Jobs are submitted to Condor using condor_submit and a submit description file. This file contains all the information Condor needs to run the job, including the name of the executable to run, command-line arguments to the program, run-time directories, input and output files, and job-related requirements used in creating the job ClassAd.

Basic submit description files were discussed in previous columns. Here, let’s see how to use some more advanced options.

Running Lots of Jobs in the vanilla Universe

In addition to running parallel programs, Beowulf clusters are often called upon to run “distributed” jobs or lots of serial tasks simultaneously. Such jobs may involve independent analyses of separate images, rendering of individual movie frames, many gene sequence comparisons, and Monte Carlo techniques, among others. These are all tasks that either work independently on a single data set or perform the same operations or independent analyses on separate data sets. Condor was designed to make this sort of distributed or “massively serial” computing easy.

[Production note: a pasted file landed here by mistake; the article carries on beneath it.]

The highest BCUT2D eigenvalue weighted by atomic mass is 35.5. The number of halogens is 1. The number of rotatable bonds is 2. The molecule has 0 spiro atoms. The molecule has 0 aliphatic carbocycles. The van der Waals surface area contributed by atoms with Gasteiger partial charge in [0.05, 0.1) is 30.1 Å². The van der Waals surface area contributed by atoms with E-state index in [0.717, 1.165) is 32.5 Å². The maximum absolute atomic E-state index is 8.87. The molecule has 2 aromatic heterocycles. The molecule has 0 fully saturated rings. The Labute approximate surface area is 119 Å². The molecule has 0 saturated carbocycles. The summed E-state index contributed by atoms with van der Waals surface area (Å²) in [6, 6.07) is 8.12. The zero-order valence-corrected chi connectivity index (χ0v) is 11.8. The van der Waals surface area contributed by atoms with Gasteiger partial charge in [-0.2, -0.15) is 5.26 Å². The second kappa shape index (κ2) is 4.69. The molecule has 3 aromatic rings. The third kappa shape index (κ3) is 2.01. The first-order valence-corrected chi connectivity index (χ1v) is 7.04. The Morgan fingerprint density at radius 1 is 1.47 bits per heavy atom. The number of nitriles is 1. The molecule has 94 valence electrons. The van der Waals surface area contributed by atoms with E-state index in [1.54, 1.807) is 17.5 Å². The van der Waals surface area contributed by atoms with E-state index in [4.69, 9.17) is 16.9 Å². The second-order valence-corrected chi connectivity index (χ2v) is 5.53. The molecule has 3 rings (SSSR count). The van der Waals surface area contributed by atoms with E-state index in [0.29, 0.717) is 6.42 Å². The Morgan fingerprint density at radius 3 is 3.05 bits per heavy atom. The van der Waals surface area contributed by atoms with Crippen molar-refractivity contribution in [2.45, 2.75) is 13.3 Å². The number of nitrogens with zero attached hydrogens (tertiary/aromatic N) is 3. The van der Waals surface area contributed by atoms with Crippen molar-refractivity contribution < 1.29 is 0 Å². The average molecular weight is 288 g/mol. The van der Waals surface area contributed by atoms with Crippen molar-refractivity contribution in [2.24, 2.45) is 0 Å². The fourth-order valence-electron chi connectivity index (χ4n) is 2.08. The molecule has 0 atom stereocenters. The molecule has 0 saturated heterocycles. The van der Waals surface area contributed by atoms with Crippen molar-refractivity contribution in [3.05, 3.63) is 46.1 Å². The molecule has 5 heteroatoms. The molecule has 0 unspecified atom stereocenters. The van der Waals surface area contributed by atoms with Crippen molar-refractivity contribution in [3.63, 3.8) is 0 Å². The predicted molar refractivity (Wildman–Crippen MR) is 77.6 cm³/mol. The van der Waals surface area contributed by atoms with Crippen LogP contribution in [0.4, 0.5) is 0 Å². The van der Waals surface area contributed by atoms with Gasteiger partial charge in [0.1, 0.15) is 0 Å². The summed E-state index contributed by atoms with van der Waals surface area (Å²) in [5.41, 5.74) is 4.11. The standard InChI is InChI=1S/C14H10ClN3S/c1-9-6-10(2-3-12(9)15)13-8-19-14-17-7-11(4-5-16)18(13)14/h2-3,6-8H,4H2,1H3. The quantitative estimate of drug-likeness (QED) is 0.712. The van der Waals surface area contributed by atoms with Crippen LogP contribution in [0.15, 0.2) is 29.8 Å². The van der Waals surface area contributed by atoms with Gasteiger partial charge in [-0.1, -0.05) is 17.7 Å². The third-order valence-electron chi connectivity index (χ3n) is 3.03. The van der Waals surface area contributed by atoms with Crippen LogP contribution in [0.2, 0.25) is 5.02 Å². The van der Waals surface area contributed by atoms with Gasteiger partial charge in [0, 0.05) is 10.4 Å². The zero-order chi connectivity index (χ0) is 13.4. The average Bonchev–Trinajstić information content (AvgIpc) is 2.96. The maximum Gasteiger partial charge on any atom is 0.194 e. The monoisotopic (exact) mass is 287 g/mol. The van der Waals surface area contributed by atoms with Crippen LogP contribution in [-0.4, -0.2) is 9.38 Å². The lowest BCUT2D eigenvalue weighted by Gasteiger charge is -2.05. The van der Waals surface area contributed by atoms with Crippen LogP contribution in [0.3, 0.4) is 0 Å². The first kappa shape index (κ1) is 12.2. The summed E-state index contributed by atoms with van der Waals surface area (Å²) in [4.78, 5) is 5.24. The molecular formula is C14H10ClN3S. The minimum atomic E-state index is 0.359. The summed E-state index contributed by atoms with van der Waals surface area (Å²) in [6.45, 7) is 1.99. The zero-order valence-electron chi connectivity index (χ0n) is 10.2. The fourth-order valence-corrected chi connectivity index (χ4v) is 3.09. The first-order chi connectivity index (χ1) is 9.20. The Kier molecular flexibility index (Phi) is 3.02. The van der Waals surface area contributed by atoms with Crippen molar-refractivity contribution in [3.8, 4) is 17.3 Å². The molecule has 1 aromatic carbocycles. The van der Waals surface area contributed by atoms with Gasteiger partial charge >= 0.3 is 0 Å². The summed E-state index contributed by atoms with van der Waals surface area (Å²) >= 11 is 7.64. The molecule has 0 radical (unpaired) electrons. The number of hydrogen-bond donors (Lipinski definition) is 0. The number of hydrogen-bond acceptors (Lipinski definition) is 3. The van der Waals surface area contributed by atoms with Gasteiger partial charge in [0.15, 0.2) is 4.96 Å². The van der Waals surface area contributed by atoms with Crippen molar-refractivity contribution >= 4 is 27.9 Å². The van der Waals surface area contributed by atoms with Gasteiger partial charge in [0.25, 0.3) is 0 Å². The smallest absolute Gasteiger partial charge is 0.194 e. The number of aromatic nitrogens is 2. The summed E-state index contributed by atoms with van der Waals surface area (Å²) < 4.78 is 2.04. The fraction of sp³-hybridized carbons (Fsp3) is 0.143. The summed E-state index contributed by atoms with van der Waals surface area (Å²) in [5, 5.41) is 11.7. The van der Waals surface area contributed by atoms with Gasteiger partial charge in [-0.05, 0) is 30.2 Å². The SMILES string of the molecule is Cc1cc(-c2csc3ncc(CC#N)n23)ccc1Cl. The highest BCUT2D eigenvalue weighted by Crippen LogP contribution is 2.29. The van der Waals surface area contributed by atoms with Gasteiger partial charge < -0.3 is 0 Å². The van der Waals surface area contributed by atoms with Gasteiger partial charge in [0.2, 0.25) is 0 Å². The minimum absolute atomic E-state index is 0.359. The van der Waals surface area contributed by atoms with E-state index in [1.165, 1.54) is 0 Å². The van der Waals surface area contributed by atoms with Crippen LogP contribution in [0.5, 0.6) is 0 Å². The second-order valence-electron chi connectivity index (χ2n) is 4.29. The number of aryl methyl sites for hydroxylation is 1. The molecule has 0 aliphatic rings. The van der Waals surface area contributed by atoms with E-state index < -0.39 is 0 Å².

For example, if a single program needs to be run against a number of different datasets and that program creates or uses files with fixed file names, it may be desirable to perform these runs in separate directories to avoid conflicts if the jobs all run simultaneously.

Figure One contains a submit description file that demonstrates this capability. The same executable program (analyze) runs four times, once in each directory, run1, run2, run3, and run4. The user initially creates the input.dat file in each directory before submitting the description file to Condor. After the file is submitted using condor_submit, all four jobs are queued and run simultaneously if adequate resources are available in the pool. An output.dat, error.dat, and analyze.log file is created in each directory, along with any other files that the analyze program may create.